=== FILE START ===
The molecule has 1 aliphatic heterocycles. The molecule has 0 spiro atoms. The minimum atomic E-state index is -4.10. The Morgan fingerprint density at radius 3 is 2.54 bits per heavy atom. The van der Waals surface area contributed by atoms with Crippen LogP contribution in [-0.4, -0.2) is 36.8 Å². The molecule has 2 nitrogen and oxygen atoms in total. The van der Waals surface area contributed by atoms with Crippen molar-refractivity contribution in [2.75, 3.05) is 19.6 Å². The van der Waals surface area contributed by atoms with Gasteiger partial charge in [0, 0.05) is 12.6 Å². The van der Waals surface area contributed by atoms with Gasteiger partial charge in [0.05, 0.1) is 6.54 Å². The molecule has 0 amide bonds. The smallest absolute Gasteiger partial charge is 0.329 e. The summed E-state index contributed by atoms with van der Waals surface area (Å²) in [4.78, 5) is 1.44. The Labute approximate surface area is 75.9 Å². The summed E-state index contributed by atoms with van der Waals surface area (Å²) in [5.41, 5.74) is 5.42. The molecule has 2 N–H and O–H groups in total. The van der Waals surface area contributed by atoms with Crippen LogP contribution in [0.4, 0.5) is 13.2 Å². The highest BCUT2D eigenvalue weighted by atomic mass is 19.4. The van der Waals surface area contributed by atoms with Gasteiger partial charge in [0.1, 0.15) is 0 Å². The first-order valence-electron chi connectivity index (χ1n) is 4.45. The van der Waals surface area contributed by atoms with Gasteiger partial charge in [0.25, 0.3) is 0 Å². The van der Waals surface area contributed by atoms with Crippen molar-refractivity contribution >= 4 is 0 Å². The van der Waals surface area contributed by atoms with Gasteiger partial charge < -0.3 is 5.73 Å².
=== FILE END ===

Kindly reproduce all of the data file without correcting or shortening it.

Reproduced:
The molecule has 1 aliphatic heterocycles. The molecule has 0 spiro atoms. The minimum atomic E-state index is -4.10. The Morgan fingerprint density at radius 3 is 2.54 bits per heavy atom. The van der Waals surface area contributed by atoms with Crippen LogP contribution in [-0.4, -0.2) is 36.8 Å². The molecule has 2 nitrogen and oxygen atoms in total. The van der Waals surface area contributed by atoms with Crippen molar-refractivity contribution in [2.75, 3.05) is 19.6 Å². The van der Waals surface area contributed by atoms with Gasteiger partial charge in [0, 0.05) is 12.6 Å². The van der Waals surface area contributed by atoms with Gasteiger partial charge in [0.05, 0.1) is 6.54 Å². The molecule has 0 amide bonds. The smallest absolute Gasteiger partial charge is 0.329 e. The summed E-state index contributed by atoms with van der Waals surface area (Å²) in [4.78, 5) is 1.44. The Labute approximate surface area is 75.9 Å². The summed E-state index contributed by atoms with van der Waals surface area (Å²) in [5.41, 5.74) is 5.42. The molecule has 2 N–H and O–H groups in total. The van der Waals surface area contributed by atoms with Crippen LogP contribution in [0.4, 0.5) is 13.2 Å². The highest BCUT2D eigenvalue weighted by atomic mass is 19.4. The van der Waals surface area contributed by atoms with Gasteiger partial charge in [0.1, 0.15) is 0 Å². The first-order valence-electron chi connectivity index (χ1n) is 4.45. The van der Waals surface area contributed by atoms with Gasteiger partial charge in [0.25, 0.3) is 0 Å². The van der Waals surface area contributed by atoms with Crippen molar-refractivity contribution >= 4 is 0 Å². The van der Waals surface area contributed by atoms with Gasteiger partial charge < -0.3 is 5.73 Å².